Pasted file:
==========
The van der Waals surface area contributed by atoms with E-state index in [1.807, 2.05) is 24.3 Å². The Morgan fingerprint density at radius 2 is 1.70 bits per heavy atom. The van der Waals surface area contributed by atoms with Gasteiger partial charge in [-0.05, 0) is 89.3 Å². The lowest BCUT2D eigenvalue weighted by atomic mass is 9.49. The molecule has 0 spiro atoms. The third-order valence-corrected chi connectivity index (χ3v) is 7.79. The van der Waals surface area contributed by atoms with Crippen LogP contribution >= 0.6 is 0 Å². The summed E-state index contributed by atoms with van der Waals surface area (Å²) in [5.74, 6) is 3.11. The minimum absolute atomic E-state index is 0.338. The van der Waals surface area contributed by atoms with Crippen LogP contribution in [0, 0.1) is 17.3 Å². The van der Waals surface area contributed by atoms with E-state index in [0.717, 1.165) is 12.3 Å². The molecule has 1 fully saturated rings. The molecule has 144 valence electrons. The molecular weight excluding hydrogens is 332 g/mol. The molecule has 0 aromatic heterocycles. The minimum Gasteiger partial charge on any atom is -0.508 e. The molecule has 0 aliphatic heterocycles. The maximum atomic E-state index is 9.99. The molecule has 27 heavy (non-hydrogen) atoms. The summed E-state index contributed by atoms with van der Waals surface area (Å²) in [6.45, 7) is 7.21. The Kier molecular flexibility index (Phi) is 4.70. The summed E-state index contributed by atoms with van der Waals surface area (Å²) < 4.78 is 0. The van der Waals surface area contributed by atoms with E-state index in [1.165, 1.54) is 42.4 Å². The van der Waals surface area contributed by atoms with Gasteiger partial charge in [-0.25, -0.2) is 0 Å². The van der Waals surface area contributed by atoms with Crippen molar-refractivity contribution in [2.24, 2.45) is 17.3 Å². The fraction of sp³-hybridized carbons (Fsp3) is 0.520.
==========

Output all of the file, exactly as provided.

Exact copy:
The van der Waals surface area contributed by atoms with E-state index in [1.807, 2.05) is 24.3 Å². The Morgan fingerprint density at radius 2 is 1.70 bits per heavy atom. The van der Waals surface area contributed by atoms with Gasteiger partial charge in [-0.05, 0) is 89.3 Å². The lowest BCUT2D eigenvalue weighted by atomic mass is 9.49. The molecule has 0 spiro atoms. The third-order valence-corrected chi connectivity index (χ3v) is 7.79. The van der Waals surface area contributed by atoms with Crippen LogP contribution >= 0.6 is 0 Å². The summed E-state index contributed by atoms with van der Waals surface area (Å²) in [5.74, 6) is 3.11. The minimum absolute atomic E-state index is 0.338. The van der Waals surface area contributed by atoms with Crippen LogP contribution in [0, 0.1) is 17.3 Å². The van der Waals surface area contributed by atoms with E-state index in [0.717, 1.165) is 12.3 Å². The molecule has 1 fully saturated rings. The molecule has 144 valence electrons. The molecular weight excluding hydrogens is 332 g/mol. The molecule has 0 aromatic heterocycles. The minimum Gasteiger partial charge on any atom is -0.508 e. The molecule has 0 aliphatic heterocycles. The maximum atomic E-state index is 9.99. The molecule has 27 heavy (non-hydrogen) atoms. The summed E-state index contributed by atoms with van der Waals surface area (Å²) in [6.45, 7) is 7.21. The Kier molecular flexibility index (Phi) is 4.70. The summed E-state index contributed by atoms with van der Waals surface area (Å²) < 4.78 is 0. The van der Waals surface area contributed by atoms with E-state index in [1.165, 1.54) is 42.4 Å². The van der Waals surface area contributed by atoms with Gasteiger partial charge in [-0.25, -0.2) is 0 Å². The van der Waals surface area contributed by atoms with Crippen molar-refractivity contribution in [2.24, 2.45) is 17.3 Å². The fraction of sp³-hybridized carbons (Fsp3) is 0.520.